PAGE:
A Predictable Tragedy in Arizona: We emptied state mental hospitals starting in the 1960s without providing adequate treatment alternatives.

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The killing of six people in Tucson is one more sad episode in an ongoing series of tragedies that should not be happening. The alleged shooter, Jared Lee Loughner, is reported to have had symptoms associated with schizophrenia—incoherent thought processes, delusional ideas, erratic behavior—and almost certainly was seriously mentally ill and untreated. The fact that he was barred from his college until he was evaluated by a psychiatrist would appear to confirm the nature of the problem.

The truth is that these tragedies are happening every day throughout the United States. The only reason this episode has received widespread publicity is because there were multiple victims and one victim was a member of Congress. Such senseless killings have become increasingly common over the past 30 years, starting in about 1980, when Allard Lowenstein, coincidentally a former congressman, was killed by Dennis Sweeney. Sweeney was a young man with untreated schizophrenia who had been Lowenstein’s protégé in the civil rights movement. Congress was also prominently involved in 1998, when Russell Weston, who also had untreated schizophrenia, killed two policemen while trying to shoot his way into the Capitol Building in Washington, D.C.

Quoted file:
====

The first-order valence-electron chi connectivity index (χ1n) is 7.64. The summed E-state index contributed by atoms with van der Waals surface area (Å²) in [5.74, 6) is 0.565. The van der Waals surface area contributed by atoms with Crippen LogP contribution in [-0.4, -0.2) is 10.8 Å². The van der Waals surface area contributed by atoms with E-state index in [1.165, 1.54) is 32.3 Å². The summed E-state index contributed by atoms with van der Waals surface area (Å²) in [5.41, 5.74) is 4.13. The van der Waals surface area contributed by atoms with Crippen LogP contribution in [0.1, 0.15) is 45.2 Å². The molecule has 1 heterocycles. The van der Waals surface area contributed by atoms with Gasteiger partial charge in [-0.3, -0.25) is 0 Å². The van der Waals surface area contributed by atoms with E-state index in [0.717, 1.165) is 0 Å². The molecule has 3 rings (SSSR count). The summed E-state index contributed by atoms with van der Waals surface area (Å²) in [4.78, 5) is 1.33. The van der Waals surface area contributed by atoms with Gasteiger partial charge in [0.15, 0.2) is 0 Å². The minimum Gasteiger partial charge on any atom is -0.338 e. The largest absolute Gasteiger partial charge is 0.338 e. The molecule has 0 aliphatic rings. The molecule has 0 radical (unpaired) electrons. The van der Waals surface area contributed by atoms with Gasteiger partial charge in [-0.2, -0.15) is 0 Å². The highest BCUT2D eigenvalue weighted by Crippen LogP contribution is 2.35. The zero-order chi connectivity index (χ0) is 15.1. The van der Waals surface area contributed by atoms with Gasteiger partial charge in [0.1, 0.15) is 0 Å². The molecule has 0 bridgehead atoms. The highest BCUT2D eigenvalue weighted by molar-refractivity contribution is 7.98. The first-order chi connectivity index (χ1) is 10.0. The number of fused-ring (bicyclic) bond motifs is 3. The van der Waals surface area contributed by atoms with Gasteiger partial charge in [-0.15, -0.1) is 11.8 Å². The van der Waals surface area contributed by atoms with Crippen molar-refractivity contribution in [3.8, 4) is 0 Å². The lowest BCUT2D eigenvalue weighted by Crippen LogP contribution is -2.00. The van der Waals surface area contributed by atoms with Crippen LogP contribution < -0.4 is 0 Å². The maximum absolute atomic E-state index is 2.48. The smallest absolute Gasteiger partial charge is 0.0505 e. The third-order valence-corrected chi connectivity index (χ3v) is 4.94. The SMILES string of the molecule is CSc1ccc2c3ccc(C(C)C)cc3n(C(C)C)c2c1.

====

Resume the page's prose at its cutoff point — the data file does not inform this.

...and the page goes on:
These tragedies are the inevitable outcome of five decades of failed mental-health policies. During the 1960s, we began to empty the state mental hospitals but failed to put in place programs to ensure that the released patients received treatment after they left. By the 1980s, the results were evident—increasing numbers of seriously mentally ill persons among the homeless population and in the nation’s jails and prisons.

Over the past three decades, things have only gotten worse. A 2007 study by the U.S. Justice Department found that 56% of state prisoners, 45% of federal prisoners, and 64% of local jail inmates suffer from mental illnesses.

A 2008 study out of the University of Pennsylvania that examined murders committed in Indiana between 1990 and 2002 found that approximately 10% of the murders were committed by individuals with serious mental illnesses. There are about 16,000 homicides a year in this country. Using the Indiana study as a guide, roughly 1,600 of them are likely committed by people with serious mental illnesses.

In Arizona, public mental-health services are among the worst in the nation. In a 2008 survey by the Treatment Advocacy Center, Arizona ranked next to last among all states in the number of psychiatric hospital beds per capita. If you don’t have hospital beds and outpatient clinics to treat mentally ill people, those people don’t get treated. Thus the tragedy was somewhat more likely to happen in Arizona because mentally ill individuals are less likely to receive treatment there. Although Arizona is the worst state, except for Nevada, in psychiatric-bed availability, there is no state that currently has enough beds for its mentally ill population, according to the Treatment Advocacy Center study. This tragedy occurred in Arizona, but it could easily have happened in any state….Read on!

Reported by E. Fuller Torrey
The Wall Street Journal
http://online.wsj.com/article/SB10001424052748703779704576073973345594508.html

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